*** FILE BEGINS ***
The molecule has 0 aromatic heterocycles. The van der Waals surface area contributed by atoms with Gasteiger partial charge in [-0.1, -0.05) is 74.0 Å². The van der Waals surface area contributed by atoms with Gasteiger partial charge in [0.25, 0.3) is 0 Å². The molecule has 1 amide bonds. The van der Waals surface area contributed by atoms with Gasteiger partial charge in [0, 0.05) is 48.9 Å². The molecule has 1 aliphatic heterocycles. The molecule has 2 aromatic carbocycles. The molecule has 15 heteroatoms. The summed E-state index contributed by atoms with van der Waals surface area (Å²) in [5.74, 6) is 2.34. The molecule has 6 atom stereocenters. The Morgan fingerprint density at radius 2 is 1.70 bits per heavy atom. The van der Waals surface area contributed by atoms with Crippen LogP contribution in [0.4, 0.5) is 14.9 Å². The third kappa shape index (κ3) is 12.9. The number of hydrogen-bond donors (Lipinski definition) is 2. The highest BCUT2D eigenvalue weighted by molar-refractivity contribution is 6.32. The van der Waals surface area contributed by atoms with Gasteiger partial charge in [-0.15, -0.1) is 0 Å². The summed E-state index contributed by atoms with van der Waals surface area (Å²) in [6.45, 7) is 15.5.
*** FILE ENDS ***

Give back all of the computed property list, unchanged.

The molecule has 0 aromatic heterocycles. The van der Waals surface area contributed by atoms with Gasteiger partial charge in [-0.1, -0.05) is 74.0 Å². The van der Waals surface area contributed by atoms with Gasteiger partial charge in [0.25, 0.3) is 0 Å². The molecule has 1 amide bonds. The van der Waals surface area contributed by atoms with Gasteiger partial charge in [0, 0.05) is 48.9 Å². The molecule has 1 aliphatic heterocycles. The molecule has 2 aromatic carbocycles. The molecule has 15 heteroatoms. The summed E-state index contributed by atoms with van der Waals surface area (Å²) in [5.74, 6) is 2.34. The molecule has 6 atom stereocenters. The Morgan fingerprint density at radius 2 is 1.70 bits per heavy atom. The van der Waals surface area contributed by atoms with Crippen LogP contribution in [0.4, 0.5) is 14.9 Å². The third kappa shape index (κ3) is 12.9. The number of hydrogen-bond donors (Lipinski definition) is 2. The highest BCUT2D eigenvalue weighted by molar-refractivity contribution is 6.32. The van der Waals surface area contributed by atoms with Gasteiger partial charge in [-0.15, -0.1) is 0 Å². The summed E-state index contributed by atoms with van der Waals surface area (Å²) in [6.45, 7) is 15.5.